6. CHAPTER 2 The Evolution of a Market
    (pp. 25-45)

    What comes first: the city or the market? It is not always clear, but historically the development of towns and markets is often linked. Turin is no exception. Located in the region of Piedmont in northwest Italy, Turin was founded by the Gauls, and Hannibal sacked this outpost on his famous crossing of the Alps in 218 b.c.e. In 28, Castas Taurinorum was established by Julius Caesar as a military camp at the base of the Alps. Later, the camp developed into a fortified city, which was dedicated to Augustus. The Roman grid structure of the town is still visible...

  7. CHAPTER 3 A Neighborhood, a Square, and a Market
    (pp. 46-64)

    Porta Palazzo is one of the largest open-air markets in Western Europe, 51,300 square meters, with 4,991 square meters used for commercial activity during the market. It is not entirely open-air: it has several permanent pavilions and covered areas. On an average day, 756 licensed mobile vendors set up their stands (13 percent of the city’s ambulant vending licenses), on Saturdays, 796.¹ Of these mobile vendors, 350 sell nonfood items (clothing, flowers, housewares, etc.), 366 sell produce, and producers run 100 of these. In addition, the market has 24 stalls assigned to vendors who attend Porta Palazzo on a rotational...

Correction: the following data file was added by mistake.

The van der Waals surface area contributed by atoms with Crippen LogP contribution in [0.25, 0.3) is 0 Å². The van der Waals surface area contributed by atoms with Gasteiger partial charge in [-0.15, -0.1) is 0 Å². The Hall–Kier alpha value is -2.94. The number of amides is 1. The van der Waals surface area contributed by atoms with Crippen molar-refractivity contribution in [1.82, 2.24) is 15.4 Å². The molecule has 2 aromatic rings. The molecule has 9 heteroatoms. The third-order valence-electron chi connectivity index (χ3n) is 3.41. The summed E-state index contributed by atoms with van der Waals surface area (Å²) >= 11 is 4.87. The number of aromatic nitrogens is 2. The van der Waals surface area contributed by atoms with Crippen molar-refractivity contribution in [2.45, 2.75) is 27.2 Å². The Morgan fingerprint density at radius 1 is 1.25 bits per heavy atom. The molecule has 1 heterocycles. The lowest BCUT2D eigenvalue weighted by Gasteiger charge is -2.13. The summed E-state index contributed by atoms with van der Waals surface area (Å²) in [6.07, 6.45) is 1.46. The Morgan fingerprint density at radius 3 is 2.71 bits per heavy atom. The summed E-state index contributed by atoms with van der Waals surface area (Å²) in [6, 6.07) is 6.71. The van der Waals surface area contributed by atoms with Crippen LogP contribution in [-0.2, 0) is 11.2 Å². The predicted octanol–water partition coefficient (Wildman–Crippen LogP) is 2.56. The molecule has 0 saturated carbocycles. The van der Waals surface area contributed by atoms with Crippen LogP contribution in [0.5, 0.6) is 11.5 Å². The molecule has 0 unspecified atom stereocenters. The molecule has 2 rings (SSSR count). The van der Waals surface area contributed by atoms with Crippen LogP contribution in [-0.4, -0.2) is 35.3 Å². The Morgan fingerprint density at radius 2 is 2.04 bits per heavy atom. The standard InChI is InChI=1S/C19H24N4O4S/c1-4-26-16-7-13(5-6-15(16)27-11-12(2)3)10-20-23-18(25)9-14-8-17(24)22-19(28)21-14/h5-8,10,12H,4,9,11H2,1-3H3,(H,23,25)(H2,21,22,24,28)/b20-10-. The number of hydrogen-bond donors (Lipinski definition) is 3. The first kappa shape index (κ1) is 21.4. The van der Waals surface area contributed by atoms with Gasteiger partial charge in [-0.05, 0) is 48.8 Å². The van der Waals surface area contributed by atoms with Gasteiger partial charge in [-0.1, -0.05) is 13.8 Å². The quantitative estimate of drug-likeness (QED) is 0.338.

8. CHAPTER 4 Fare la spesa: Shopping, Morality, and Anxiety at the Market
    (pp. 65-92)

    Perhaps you do not think of the tedious act of grocery shopping as a tension-filled or anxiety-producing activity; however, for many people, it is a minefield through which the shopper must navigate gender stereotypes, body image issues, class identity, and financial insecurity. While shopping and working at the Porta Palazzo market, I witnessed and took part in many situations, like the one above, that showed me some of the unexpected aspects of doing the shopping. This chapter explores some of these anxiety-producing issues and how shoppers at Porta Palazzo negotiate these often uncomfortable encounters and social situations. Food is frequently...